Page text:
Like those earlier books, Dig If You Will attempts to present an overarching analysis of Prince’s body of work, the bulk of which occurs in a middle section of thematically-grouped chapters: “Sex,” “Self,” “Others,” “Virtue and Sin,” “Race and Politics.” But while Touré organized his analysis as a set of extended, interlinked essays–making it, for me, the most successful entry in this “genre” of Prince books–Greenman can’t seem to settle on an argument; he glosses over the surface of these major themes in Prince’s work, moving on to the next subject just when things are starting to get good. Perhaps, as Questlove suggests in the foreword (between this and Duane Tudahl’s recently-announced Prince and the Purple Rain Era Studio Sessions, Quest has had a busy year of foreword-writing), Dig If You Will works best as a kind of frame, laying the groundwork for deeper dives in the future. But if you’re the kind of hardcore fan who would purchase an extended, quasi-scholarly analysis of Prince’s music, it’s sort of questionable that you would need such a frame in the first place.

This is not to say that Dig If You Will isn’t an enjoyable read–it clearly is. Greenman’s writerly credentials are evident: he’s a novelist, a frequent contributor to The New Yorker, and has co-authored books with Questlove, Brian Wilson, and George Clinton. He is, I have little doubt, smarter than I am (he certainly knows more about the oeuvre of William Blake than I do). At its best, his book puts aspects of Prince’s music into fresh perspective, even for someone like me who has also spent the last 12 months fully immersed in the work. His chapter on the “Slave” era is perhaps the clearest explication I’ve read of that thorny period; and the section on Hungarian psychologist Mihaly Csikszentmihályi’s concept of “flow” offers a fascinating and plausible theory for both Prince’s near-supernatural focus and (implicitly) the coping strategies that led to his death. But Prince fans, as Greenman noted in a recent New Yorker essay, can be unforgiving; and, while dwelling on minor factual errors can be nitpicky, I suspect that there are a few such errors that the community will find unforgivable. Particularly unfortunate, in light of Mayte’s book, is the misidentification of Prince’s deceased son Amiir by the tabloid-proliferated moniker “Boy Gregory”:  an avoidable mistake made actively tasteless by the accompanying misreading of the lyrics for “Anna Stesia.”

In the aforementioned New Yorker essay, Greenman described Dig If You Will as both a “passion project” and an “opportunistic” one. Both of these descriptors are accurate. Greenman’s passion for and knowledge of Prince are obvious, and some of the most compelling passages are when he’s writing from a fan’s position: recalling his teenage record-shopping experiences in the 1980s, or providing a discography annotated with brief writeups on his favorite tracks, or describing a writing break in which he watches a flock of birds in the sky and waits for them to form, True Detective-like, into the artist’s “Love Symbol.” But the book’s “opportunism” makes it difficult to recommend: it feels rushed and padded, like it could have used a little more time in the oven or a more demanding editor, but was nevertheless pushed out the door to make that all-important mid-April deadline.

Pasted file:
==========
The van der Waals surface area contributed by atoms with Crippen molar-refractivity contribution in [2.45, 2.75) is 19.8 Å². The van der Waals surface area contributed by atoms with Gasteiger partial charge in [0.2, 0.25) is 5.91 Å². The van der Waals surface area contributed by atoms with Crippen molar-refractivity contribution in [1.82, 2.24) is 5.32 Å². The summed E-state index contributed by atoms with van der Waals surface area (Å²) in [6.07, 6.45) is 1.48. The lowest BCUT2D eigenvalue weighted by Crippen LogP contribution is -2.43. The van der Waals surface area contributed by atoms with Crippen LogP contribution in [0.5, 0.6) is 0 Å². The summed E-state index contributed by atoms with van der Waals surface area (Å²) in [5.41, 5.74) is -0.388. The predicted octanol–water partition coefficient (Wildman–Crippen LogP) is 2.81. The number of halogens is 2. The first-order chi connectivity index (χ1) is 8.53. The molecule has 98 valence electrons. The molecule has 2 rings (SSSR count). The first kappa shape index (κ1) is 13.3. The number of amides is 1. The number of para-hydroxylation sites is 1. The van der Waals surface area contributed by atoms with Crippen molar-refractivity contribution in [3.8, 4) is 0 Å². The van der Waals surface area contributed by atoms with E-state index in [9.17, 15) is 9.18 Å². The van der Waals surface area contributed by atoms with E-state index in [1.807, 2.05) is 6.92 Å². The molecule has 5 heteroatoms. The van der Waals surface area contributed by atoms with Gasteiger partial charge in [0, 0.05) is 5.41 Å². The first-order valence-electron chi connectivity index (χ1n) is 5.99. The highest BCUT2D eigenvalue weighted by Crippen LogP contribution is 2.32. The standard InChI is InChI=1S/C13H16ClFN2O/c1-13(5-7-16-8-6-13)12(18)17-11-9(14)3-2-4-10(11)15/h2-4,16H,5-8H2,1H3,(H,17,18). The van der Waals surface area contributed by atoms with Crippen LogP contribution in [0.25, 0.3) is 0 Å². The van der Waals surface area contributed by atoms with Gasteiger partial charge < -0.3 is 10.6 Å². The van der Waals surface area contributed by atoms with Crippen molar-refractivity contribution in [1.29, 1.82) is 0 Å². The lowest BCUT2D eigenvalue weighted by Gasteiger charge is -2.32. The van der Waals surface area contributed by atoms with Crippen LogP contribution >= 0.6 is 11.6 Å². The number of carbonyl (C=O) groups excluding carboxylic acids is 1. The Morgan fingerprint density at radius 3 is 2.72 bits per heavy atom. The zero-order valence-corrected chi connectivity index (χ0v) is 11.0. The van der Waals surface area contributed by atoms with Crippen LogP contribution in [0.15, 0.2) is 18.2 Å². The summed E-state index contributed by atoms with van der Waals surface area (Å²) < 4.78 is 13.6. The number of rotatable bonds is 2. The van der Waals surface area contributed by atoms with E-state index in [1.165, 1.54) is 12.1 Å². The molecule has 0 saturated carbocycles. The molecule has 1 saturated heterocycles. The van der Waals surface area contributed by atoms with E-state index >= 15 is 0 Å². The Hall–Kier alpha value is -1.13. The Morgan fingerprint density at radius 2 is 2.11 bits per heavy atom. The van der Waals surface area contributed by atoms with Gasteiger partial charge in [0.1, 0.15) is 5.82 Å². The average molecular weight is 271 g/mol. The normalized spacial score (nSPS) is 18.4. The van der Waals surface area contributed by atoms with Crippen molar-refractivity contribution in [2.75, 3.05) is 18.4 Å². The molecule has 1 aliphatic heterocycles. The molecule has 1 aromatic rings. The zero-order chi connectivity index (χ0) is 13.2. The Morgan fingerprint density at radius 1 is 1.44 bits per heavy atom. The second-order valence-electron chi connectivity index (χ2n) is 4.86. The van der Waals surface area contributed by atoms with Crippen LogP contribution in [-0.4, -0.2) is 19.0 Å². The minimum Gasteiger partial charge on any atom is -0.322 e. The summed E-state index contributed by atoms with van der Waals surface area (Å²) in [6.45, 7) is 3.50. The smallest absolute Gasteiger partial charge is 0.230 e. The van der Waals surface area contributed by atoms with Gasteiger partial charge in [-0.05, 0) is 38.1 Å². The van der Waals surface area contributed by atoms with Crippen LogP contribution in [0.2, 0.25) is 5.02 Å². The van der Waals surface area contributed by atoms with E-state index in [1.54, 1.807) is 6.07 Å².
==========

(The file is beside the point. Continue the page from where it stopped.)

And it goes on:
For that reason, it’s for the best that the next major Prince book (Tudahl’s) isn’t scheduled for release until November. Greenman, like many of us, clearly had something to work out in the wake of Prince’s death, and I’m glad he did what he had to do; his contributions are appreciated and well worth checking out, especially in this week of sad memories and ghoulish speculations. But at this point, we need polished, rigorous books more than we need timely ones. There isn’t as much money in the former for the publishing industry, of course, but there’s a lot more potential benefit for Prince’s legacy.

You can support dance / music / sex / romance by purchasing Dig If You Will the Picture (or anything else!) using my Amazon affiliate link. We’ll be back tomorrow with another, more conventional post.

(Note: This review was revised and expanded for publication in the Journal of African American Studies. You can access that much better version here.)

Review: The Rise of Prince 1958-1988

Review: The Rise of Prince 1958-1988

(Featured Image: Cover art for The Rise of Prince 1958-1988 by Alex Hahn and Laura Tiebert, from Amazon.)

A month ago today, I wrote about an upcoming biography co-written by Alex Hahn, the author of the excellent 2003 book Possessed: The Rise and Fall of Prince. Over the weekend, Alex was kind enough to send me a pre-release digital copy of the book to review; so, having already plugged the book sight unseen, I wanted to also share my thoughts after reading it (very quickly, in three sittings between Saturday night and this morning–apparently those four years of humanities graduate school were good for something after all). I should disclose up-front that I’m not necessarily an impartial source: I was a fan of Alex’s first book before I ever spoke to him, and I did a very modest amount of consulting early in his writing process for The Rise of Prince (I’m thanked for this in the acknowledgements). That being said, while I “Internet-know” Alex, I don’t know either him or co-writer Laura Tiebert personally, nor am I being compensated for this review in any way (even the free book–I already preordered my “real” copy!). I’m simply trying to help out another independently-released Prince project–one that, I am happy to say, is of high quality, and well worth the attention of anyone reading this.